Medicare Advantage Plans do have a Private Cause of Action After All

Medicare Set-Aside Blog on June 29, 2012
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In a surprising ruling by the US Court of Appeals for the Third Circuit yesterday, the District Court ruling in In re: Avandia Marketing, et al., decided in June 2011, was reversed, finding that the Medicare Advantage plan administered by Humana does have standing to bring a private cause of action to recover as a secondary payer under the MSP. In 2011, several district courts arrived at the same conclusion that the statutory language of the MSP and its supporting regs did not support such a cause of action. However, all of those decisions focused on the private cause of action afforded the United States under 42 U.S.C. 1395y(b)(2)(B)(iii) and did not consider an action under §1395y(b)(3)(A) which does not contain such limiting language.

The MSP is still not a qui tam statute. Humana clearly has a personal legal interest sufficient to confer standing. It is undisputed that its MAO is entitled secondary payer status and should have the same rights as the federal government to recover payments made on behalf of the Medicare program even though Congress failed to make that clear, if that was even its intent. There are Medicare dollars in play, although not as closely tied dollar for dollar as benefits paid through Parts A and B, and the intent of the statute is to prevent them from being spent unnecessarily. So it appears that the intent of the MSP was salvaged for MAOs through strict statutory interpretation. The court is absolutely right that there is nothing in §1395y(b)(3)(A) that would prevent Humana from bringing its claim for reimbursement.

Although the statute clearly provides sufficient authority for the ruling, the opinion deviates quite a bit unnecessarily into Congressional intent and Chevron deference for CMS interpretation, truly showing the bias of the court. With regard to Congressional intent, the court relies upon the fact that private health plans delivering Medicare services existed prior to the passing of the MSP in 1980; therefore, they had to be within the scope of Congressional intent in the original MSP provisions. Then why is it that secondary payer status was given to MAOs through the CFR whereas Congress wrote it in legislatively through the Medicare Modernization Act in 2003 when it granted Part D plans secondary payer status? MSP provisions have been treated as a legislative and regulatory afterthought for over 30 years and speculating otherwise at this point is comical. We know what the purpose of the MSP is, but Congress and CMS have done a lousy job implementing it.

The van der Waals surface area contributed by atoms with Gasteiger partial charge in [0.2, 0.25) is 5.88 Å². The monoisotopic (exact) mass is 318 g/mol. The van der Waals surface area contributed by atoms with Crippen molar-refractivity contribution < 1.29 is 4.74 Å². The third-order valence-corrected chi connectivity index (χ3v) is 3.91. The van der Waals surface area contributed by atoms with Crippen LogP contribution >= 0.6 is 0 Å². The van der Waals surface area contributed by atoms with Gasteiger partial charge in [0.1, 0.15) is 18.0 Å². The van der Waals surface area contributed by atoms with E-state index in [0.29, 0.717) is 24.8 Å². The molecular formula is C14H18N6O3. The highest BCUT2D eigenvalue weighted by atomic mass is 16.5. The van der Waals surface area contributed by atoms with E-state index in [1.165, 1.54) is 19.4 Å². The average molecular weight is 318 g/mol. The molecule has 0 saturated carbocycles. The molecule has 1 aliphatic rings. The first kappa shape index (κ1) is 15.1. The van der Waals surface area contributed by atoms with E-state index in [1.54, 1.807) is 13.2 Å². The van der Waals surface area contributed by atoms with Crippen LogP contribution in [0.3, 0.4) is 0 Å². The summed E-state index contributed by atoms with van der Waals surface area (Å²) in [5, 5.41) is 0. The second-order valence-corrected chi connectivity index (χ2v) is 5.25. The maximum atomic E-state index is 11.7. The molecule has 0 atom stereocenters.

The second area where the court deviated too far was in the discussion of the capitation rate. There was a lot of discussion about how bonuses and capitation rates are based upon program savings and if the MAO could not recover in secondary payer situations, how it would be at a great disadvantage and that just couldn’t have been Congress’ intent. Well what the court apparently doesn’t know and cannot glean from the regs or CMS policy is just how little support Part C programs get from CMS. There is actually an adjustment to the capitation rate of 0.173 for secondary payer situations, known as the “MSP factor.” It is a flat rate and is triggered simply by an MSP situation existing, not by the nature or extent of the injury leading to the exclusion. A paper cut work comp claim and a double amputation MVA will both reduce the MAO capitation by the same amount. The MAO receives a list of HICNs and perceived associated primary payers with notice of the reduced capitation rate. They are not even afforded the nature of the injury excluded by Medicare. It appears that CMS is only concerned with its payment to the MAO, not the MAO’s ability to recover from a primary payer. Therefore, it is hard to believe that Chevron deference is due to CMS policy supporting MAO recoveries when CMS does not even support the MAO MSP recovery efforts other than to encourage them to pursue recovery despite all of the district court opinions to the contrary.

Regardless of how it got there, it does appear that the court has a valid point that an MAO can bring a private cause of action under §1395y(b)(3)(A) instead of §1395y(b)(2)(B)(iii). Which brings me to my favorite quote from the opinion: “Although we hold the text of § 1395y(b)(3)(A) to unambiguously provide Humana with a private cause of action, we recognize that a declaration that the language of the Medicare Act is clear may be counterintuitive. After all, the Medicare Act has been described as among ‘the most completely impenetrable texts within human experience.'”

INSURANCE COMPANY, individually and on behalf of all others similarly
situated, Appellants
No. 11-2664
2012 U.S. App. LEXIS 13230
June 28, 2012, Filed